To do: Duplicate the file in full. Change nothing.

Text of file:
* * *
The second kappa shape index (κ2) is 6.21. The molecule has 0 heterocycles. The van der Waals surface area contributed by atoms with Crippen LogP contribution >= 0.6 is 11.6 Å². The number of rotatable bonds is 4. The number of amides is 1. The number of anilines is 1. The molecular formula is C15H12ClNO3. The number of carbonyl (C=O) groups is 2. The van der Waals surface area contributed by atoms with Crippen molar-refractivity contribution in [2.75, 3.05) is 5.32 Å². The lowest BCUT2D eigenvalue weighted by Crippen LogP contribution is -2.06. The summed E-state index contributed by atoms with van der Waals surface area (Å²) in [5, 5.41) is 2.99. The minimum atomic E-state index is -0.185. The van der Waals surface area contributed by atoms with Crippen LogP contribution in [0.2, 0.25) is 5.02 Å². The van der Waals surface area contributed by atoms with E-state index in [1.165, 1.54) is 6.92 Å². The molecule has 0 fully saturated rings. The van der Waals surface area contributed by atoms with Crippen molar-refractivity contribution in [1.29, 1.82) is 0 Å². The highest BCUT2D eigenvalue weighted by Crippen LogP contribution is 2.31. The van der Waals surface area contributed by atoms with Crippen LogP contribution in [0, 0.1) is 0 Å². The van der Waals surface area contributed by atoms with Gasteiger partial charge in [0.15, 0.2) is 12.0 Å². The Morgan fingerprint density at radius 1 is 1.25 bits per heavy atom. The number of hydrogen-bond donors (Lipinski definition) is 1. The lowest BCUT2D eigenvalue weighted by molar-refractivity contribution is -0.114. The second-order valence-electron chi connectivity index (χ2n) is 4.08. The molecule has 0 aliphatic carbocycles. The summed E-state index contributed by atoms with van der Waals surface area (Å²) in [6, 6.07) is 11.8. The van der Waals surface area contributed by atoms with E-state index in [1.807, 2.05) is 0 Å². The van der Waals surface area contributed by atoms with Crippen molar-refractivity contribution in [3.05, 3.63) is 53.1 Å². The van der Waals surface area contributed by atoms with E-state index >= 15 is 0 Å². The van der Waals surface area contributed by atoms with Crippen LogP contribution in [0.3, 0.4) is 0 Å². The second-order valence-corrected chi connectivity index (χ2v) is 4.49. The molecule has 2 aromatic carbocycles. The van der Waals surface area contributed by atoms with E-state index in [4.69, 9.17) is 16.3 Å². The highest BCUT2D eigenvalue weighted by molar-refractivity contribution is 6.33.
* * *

The second kappa shape index (κ2) is 6.21. The molecule has 0 heterocycles. The van der Waals surface area contributed by atoms with Crippen LogP contribution >= 0.6 is 11.6 Å². The number of rotatable bonds is 4. The number of amides is 1. The number of anilines is 1. The molecular formula is C15H12ClNO3. The number of carbonyl (C=O) groups is 2. The van der Waals surface area contributed by atoms with Crippen molar-refractivity contribution in [2.75, 3.05) is 5.32 Å². The lowest BCUT2D eigenvalue weighted by Crippen LogP contribution is -2.06. The summed E-state index contributed by atoms with van der Waals surface area (Å²) in [5, 5.41) is 2.99. The minimum atomic E-state index is -0.185. The van der Waals surface area contributed by atoms with Crippen LogP contribution in [0.2, 0.25) is 5.02 Å². The van der Waals surface area contributed by atoms with E-state index in [1.165, 1.54) is 6.92 Å². The molecule has 0 fully saturated rings. The van der Waals surface area contributed by atoms with Crippen molar-refractivity contribution in [1.29, 1.82) is 0 Å². The highest BCUT2D eigenvalue weighted by Crippen LogP contribution is 2.31. The van der Waals surface area contributed by atoms with Crippen LogP contribution in [0, 0.1) is 0 Å². The van der Waals surface area contributed by atoms with Gasteiger partial charge in [0.15, 0.2) is 12.0 Å². The Morgan fingerprint density at radius 1 is 1.25 bits per heavy atom. The number of hydrogen-bond donors (Lipinski definition) is 1. The lowest BCUT2D eigenvalue weighted by molar-refractivity contribution is -0.114. The second-order valence-electron chi connectivity index (χ2n) is 4.08. The molecule has 0 aliphatic carbocycles. The summed E-state index contributed by atoms with van der Waals surface area (Å²) in [6, 6.07) is 11.8. The van der Waals surface area contributed by atoms with E-state index in [1.807, 2.05) is 0 Å². The van der Waals surface area contributed by atoms with Crippen molar-refractivity contribution in [3.05, 3.63) is 53.1 Å². The van der Waals surface area contributed by atoms with E-state index >= 15 is 0 Å². The van der Waals surface area contributed by atoms with Crippen LogP contribution in [0.3, 0.4) is 0 Å². The second-order valence-corrected chi connectivity index (χ2v) is 4.49. The molecule has 2 aromatic carbocycles. The van der Waals surface area contributed by atoms with E-state index in [4.69, 9.17) is 16.3 Å². The highest BCUT2D eigenvalue weighted by molar-refractivity contribution is 6.33.